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The Bacteria that are Responsible for your Ultimate Health

by Joyce Haddad - January 29, 2017

So, there's obviously something not right going on. Even with so many drugs, surgery options, diets, and diet pills out there, people are still getting bigger and sicker. So, scientists are doing more and more research to find what the secret is to the obesity epidemic - why are obesity, inflammatory and chronic illness rates continuously increasing?

Breakthrough research has been conducted on the influence of 'good' bacteria on our health, and the evidence is definitely in favour of this bacteria. We have always thought of bacteria as our enemy, but there's now grounded evidence telling us that some bacteria are actually our friends - especially our gut bacteria.

gut bacteria and a healthy dietWhat is gut bacteria?

Our gut bacteria (or microbes) are tiny little creatures that live in our large bowel - and there are 100 trillion of them! We simply cannot live without them, but unfortunately, we have always treated them as the 'enemy' and have tried to completely wipe them out. But now, evidence shows that the more gut bacteria we have, the better our health will actually be.

These live microorganisms (bacteria) are responsible for promoting normal GI function, protecting the body from infection, and regulating metabolism and the mucosal immune system. In fact, they comprise more than 75% of the immune system. If that’s not enough, they also have an important role in maintaining and protecting the GI barrier. An intact GI barrier maintains gut health, while a problem with its microbiota composition will affect the body’s defense systems and can create a condition known as leaky gut syndrome, which can compromise gut health and lead to diseases such as inflammatory obesity, types of cancer, chronic fatigue syndrome, and depression.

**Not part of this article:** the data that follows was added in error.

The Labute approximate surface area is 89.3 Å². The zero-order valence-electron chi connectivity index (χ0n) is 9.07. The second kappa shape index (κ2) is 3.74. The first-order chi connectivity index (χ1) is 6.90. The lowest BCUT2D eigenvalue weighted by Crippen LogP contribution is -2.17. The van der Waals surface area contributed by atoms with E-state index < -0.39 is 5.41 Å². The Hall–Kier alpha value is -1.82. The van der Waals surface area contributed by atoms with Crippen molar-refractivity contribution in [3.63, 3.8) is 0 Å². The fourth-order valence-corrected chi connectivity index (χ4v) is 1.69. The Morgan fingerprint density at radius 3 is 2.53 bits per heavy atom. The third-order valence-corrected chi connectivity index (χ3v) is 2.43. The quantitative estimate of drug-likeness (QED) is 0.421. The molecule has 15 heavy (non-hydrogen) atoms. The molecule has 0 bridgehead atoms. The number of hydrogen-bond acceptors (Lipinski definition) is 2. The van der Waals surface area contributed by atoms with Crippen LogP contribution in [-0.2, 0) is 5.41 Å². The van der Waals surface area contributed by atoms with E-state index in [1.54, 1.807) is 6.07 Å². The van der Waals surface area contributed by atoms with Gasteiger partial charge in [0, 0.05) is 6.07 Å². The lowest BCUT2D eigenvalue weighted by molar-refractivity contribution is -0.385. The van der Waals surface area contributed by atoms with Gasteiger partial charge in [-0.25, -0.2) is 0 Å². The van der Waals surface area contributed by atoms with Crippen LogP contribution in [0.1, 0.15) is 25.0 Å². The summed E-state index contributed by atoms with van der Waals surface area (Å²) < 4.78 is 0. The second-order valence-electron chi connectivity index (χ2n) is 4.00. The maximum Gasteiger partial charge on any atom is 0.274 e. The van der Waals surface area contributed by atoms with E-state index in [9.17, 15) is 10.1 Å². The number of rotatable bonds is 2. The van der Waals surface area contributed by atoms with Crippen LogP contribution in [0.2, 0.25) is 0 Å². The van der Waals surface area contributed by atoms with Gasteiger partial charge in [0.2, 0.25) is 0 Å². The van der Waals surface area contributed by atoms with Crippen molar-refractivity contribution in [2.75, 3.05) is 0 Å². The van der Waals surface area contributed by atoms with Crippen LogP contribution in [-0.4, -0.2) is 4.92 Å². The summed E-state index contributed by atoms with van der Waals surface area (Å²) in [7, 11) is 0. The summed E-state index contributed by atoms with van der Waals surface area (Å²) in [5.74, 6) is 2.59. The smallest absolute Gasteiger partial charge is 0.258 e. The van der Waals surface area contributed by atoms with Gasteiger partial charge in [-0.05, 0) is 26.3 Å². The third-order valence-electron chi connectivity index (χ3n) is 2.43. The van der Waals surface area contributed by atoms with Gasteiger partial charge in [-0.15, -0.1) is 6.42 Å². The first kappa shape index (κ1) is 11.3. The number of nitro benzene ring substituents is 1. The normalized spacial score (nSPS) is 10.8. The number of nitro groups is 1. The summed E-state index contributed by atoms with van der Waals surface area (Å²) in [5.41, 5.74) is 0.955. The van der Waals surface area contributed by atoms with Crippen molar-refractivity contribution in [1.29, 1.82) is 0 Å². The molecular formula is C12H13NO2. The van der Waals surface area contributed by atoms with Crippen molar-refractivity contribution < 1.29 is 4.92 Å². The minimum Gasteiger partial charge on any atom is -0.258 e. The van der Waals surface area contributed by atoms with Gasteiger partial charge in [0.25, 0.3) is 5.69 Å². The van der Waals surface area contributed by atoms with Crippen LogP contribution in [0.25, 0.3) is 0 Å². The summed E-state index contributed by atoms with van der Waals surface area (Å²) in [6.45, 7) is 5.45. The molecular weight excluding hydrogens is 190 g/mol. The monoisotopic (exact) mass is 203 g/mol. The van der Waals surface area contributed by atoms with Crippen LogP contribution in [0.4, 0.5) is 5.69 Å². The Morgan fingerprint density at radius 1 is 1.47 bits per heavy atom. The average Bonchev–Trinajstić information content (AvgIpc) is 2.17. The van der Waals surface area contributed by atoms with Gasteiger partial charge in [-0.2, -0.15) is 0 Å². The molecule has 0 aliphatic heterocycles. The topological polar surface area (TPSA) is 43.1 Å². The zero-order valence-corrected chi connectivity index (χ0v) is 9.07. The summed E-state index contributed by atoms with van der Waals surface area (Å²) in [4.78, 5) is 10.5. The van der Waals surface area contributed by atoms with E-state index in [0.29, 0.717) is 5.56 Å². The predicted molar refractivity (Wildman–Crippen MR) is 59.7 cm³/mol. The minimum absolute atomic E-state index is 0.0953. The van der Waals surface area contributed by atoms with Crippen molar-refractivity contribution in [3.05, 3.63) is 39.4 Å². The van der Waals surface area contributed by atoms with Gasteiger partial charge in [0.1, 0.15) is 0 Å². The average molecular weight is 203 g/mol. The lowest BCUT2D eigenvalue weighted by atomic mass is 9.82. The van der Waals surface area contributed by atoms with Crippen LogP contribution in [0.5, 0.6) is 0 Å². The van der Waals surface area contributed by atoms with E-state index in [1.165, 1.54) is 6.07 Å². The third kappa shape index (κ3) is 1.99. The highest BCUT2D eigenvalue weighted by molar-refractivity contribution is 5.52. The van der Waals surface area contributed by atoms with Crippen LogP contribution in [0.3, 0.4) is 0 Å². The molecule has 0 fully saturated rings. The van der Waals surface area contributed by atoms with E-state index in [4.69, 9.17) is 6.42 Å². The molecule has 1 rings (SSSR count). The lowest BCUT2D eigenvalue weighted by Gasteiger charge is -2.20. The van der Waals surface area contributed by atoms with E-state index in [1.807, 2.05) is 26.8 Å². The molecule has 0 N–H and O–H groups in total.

So how do we get these bacteria back to where they once belonged?

When it comes to gut health, diet and nutrition therapy should be the first route, not any alternatives. In Western medicine, we are often prescribed medication as the first go-to treatment. For example, several drugs exist to treat acute inflammatory bowel disease (IBD), but none to prevent it. However, we now know that based on several studies, we should be focusing more on prevention instead of cures. Sometimes, a cocktail of too many drugs can actually wipe out the crucial gut bacteria – especially excessive use of antibiotics. 

Research currently states that an imbalance within the gut will impair the gut barrier and increase risks related to gut health. Imbalances can be caused by an unbalanced diet, lack of exercise and/or chronic stress. Recent studies have shown that diets high in processed foods such as excess deep fried/takeaway options actually disturb the GI barrier, which can lead to fatty liver disease and inflammation.

Positive changes in the diet have been shown to help prevent major diseases such as obesity, allergy, and cancer. We are close to finding out the key role that diet and lifestyle play in maintaining gut health and preventing GI diseases, including infection, IBD and food allergies, so I always ensure that all my patients’ guts are functioning without issues, to prevent diseases, by going through the following criteria. Do you have or lack any of the following? If so, it would be worthwhile having a consult with me for a check-up.

“Criteria for a Healthy GI Tract” (1)